The most stealthy attempt at dooring I've observed occurred when a car was sitting in the general travel lane at a light about 4 deep while I was about to pass in the bike lane. Suddenly the passenger door was flung open, filling maybe 60% of the bike lane. I really didn't see that one coming.

I wonder what's next---maybe some sort of joint dooring attempt from both sides where the two doors meet in the middle.

pbateman wears a derby when tying his windsor knots said...

Snob, the problem is obvious bro.

You have a DA Di2 equipped douche land canoe, yet you are running Ultegra skewers?

That groaning is the tree sighing in embarrassment.

Everyone knows Ultegra is just 105 painted a shade of grey that doesnt match a single frame ever made.

That poor tree. In its mind it replays this song over and over and over....

https://www.youtube.com/watch?v=B2Jr0Yrox-M

BikeSnobNYC said...

pbateman,

It's Ultegree Di2!

--Tan Tenovo

bad boy of the south said...

Hmmm.time for a renovotion...ahem,renovation.
Can you call renovo?oh,that's right. currently OOB.
Yep,winter is a'comin'.

Suwannee Dave said...

Bike frames should be made of metal. (period)

BikeSnobNYC said...

Suwannee Dave,

Yeah, with you on that.

--Tan Tenovo

bad boy of the south said...

What's up with my editorial spacing?
Eff it,I'm gonna lease a Hyundai.

Anonymous said...

You protesting the squashing of the Mueller investigation today?

Anonymous said...

Build up the pink FAGGIN with the Di2! Do it, you won't!

Anonymous said...

those cracks may not be more than skin [or layer] deep.

just live dangerously - you're already riding a bike, what's one more risk?

wle

Matthew said...

I would say flame is the right way to send it off when the time comes (save it for your viking funeral?) But in this case, for this bike, I think you'll need to refer to it as the "Bonfire of the Vanities"

pbateman dutch reaches for the bottom of the joke barrel said...



also, not one Dutch Reach Around comment? Nothing about waiting on balls...fingers hovering...pounding indiscriminately?

nothing about that time i saw a dolphin give another dolphin the dutch reach around and how flippers were flailing about wildly?

the comments section is approaching Ultegra 600 tri-color levels of maturity.

Anonymous said...

i say, look for hairline cracks on the rear drive side rim eyelets.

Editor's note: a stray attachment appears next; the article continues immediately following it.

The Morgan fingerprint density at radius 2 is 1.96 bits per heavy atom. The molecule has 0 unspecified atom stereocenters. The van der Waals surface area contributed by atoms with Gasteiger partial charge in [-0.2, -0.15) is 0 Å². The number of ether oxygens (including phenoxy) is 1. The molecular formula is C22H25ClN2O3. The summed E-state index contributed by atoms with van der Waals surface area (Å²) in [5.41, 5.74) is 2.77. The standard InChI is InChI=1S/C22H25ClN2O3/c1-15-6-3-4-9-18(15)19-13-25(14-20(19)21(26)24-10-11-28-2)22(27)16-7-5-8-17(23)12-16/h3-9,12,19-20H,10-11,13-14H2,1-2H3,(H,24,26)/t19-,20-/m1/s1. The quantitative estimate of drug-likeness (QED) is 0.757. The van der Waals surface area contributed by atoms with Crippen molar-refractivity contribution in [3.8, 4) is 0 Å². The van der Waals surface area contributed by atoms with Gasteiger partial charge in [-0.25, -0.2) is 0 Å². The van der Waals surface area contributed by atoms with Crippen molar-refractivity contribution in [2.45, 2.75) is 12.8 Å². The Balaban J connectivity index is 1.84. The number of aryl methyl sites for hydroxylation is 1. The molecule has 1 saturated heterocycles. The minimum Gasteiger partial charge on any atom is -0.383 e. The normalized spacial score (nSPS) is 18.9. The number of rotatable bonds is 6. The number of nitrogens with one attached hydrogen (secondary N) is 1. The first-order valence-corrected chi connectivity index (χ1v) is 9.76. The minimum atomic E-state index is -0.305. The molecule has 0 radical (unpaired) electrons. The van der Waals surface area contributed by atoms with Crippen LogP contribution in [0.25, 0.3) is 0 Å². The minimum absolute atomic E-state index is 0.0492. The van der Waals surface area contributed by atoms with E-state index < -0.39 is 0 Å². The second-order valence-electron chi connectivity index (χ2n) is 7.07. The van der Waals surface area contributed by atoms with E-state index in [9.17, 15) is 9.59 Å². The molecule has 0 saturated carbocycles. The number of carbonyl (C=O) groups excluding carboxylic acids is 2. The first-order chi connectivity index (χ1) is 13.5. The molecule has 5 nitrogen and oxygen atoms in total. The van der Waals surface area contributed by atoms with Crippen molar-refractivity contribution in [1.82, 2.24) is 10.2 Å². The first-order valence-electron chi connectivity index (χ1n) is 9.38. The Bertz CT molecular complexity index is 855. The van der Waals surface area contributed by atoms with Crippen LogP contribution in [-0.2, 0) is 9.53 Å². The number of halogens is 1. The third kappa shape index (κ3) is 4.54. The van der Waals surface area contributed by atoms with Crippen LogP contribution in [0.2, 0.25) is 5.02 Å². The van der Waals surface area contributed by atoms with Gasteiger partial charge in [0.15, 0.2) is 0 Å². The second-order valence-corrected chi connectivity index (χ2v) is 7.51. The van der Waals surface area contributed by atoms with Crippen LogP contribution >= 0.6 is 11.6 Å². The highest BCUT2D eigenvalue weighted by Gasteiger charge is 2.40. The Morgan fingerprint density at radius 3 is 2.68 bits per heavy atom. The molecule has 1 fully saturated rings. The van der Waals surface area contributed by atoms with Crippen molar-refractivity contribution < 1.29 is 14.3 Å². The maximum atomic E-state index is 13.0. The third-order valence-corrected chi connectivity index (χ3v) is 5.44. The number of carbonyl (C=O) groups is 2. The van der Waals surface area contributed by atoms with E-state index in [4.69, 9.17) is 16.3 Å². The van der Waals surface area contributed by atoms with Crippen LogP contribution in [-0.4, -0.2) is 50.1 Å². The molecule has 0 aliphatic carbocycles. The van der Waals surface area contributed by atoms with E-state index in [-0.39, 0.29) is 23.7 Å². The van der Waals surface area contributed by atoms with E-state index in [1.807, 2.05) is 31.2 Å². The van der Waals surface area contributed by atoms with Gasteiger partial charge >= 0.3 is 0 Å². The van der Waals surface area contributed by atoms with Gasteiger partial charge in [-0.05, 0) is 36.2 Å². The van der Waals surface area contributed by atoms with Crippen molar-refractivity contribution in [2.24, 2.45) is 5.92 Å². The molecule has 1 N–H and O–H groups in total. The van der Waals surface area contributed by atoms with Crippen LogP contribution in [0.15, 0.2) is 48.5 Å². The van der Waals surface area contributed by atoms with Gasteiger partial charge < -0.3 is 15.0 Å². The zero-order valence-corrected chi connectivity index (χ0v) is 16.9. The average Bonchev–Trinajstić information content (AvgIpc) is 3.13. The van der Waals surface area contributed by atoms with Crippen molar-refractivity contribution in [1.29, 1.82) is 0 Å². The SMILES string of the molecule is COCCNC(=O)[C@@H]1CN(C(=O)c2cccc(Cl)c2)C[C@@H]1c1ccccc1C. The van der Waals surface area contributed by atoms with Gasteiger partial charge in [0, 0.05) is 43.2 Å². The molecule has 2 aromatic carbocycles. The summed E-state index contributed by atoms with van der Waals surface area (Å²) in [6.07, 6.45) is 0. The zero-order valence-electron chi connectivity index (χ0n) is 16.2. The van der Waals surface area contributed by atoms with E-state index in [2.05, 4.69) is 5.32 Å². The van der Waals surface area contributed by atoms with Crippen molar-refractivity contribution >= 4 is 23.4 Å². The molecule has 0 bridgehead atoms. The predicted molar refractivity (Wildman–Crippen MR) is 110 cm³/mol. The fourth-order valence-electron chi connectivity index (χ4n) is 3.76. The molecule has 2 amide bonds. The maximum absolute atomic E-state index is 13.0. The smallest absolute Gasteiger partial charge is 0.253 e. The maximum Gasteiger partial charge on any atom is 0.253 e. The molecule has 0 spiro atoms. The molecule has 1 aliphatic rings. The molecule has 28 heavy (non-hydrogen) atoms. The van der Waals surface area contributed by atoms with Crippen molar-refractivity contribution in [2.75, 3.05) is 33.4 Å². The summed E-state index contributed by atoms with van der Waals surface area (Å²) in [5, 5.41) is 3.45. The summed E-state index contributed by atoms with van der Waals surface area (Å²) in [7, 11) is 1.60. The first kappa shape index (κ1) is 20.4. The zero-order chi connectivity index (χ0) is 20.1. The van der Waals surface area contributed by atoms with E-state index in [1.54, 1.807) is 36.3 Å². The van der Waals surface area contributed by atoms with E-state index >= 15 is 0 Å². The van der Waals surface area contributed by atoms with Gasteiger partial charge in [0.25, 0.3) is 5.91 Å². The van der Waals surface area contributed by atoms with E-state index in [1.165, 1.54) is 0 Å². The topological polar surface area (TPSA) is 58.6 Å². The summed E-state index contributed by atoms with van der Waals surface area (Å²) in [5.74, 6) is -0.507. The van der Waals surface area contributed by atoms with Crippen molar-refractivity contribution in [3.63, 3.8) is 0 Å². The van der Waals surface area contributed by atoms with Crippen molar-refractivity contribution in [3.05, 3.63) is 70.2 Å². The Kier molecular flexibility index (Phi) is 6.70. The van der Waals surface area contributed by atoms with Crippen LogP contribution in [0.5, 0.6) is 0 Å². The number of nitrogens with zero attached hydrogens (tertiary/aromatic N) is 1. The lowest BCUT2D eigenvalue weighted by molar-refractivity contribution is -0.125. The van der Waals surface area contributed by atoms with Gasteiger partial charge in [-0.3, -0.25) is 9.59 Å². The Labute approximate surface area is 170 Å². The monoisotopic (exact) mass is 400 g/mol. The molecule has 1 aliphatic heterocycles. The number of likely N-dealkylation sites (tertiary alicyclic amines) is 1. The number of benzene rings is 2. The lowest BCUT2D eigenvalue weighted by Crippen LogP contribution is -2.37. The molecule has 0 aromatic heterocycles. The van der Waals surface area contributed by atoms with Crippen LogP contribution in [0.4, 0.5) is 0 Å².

a bus went by the other day with an engine door open and flapping about hitting what it could along the side of the road, rather funny as no cyclists were involved.

HDEB said...

Broke my non-artisinal hickory handled axe last winter while working on a ski jump in the woods of Lung Guyland and am in the market for a new axe. If you are on-point it is possible and fun to slam the door on someone if they get close to dooring you.

Jean-Francois Caron said...

I don't like the standard argument for putting the toilet seat down. I mean if there is a seat and a lid, put both down before you flush (to avoid splashing particles of poo water from the flushing). If it's a public toilet and there is no lid however, leave the seat up! Anyone who is unwilling to touch it to bring it down is also the kind of weird phobe who will piss all over the seat in an attempt to hover, or will piss all over the seat while standing because they can't be bothered to bring it up.

All the way up or all the way down, none of this in-between stuff.

Great Uncle Joe said...

Ve are too soon olde und too late smart.


Skidmark said...

Are the drop-outs removable from the frame by merely removing those bolts&sleeve nuts? Or are the drop-outs also bonded/glued to the frame?

N/A said...

You can try a little bit of the old super glue on those cracks. Not a permanate fix, but if it has any effect on the squeaking, then you've found the culprit. You can then go for the better epoxy repair job.

Die free said...

Triple Snob helping today.

First you post up here and then Outside threw down a double. The Dutch Reach is dated the 6th (which I'd totally missed), they also published "Riding Bikes Because They're Green Misses the Point" today.

Maybe you should take tomorrow off? We can't have you burn out.

Anonymous said...

Snobby, if you haven't already, try cleaning the hell out of the dropouts and the mating surfaces on the hubs. Front and rear. Then a super light coat of lube. Then crank the crap out of the skewers. That's fixed most of my creaks through the years. I'll take an IPA next time I'm up there.

Grump said...

Could it be your knees??? (since you are approaching senior citizenship)

tt said...

Even if you do find the source of the creaking, how do you eliminate it?

I was gonna suggest you tape a lapel-mic or some such to various parts of the frame and review those waveform things from the recordings to see where it's loudest, determining where the offending creaks are originating.

But then my original question remains: how do you fix it? Say it is a crack somewhere, what do you do; flood it with epoxy or wood glue or fill it with something or clamp it tight with dowels or loosen it by somehow expanding the crack etc etc etc...?

Please do persist with the investigations and keep us informed of your progress — in fact, make it a multipart blog epic. You could even wear a lab coat and carry a clipboard, too.

Matt said...

Snobby, I think your axe is a bit low on air...would you like me to take care of that for you while you creak away on the Creakovo? (I'm from the government and I'm here to help!) OK, I have to fess up, I'm not really w/ the gov. It just sounded good.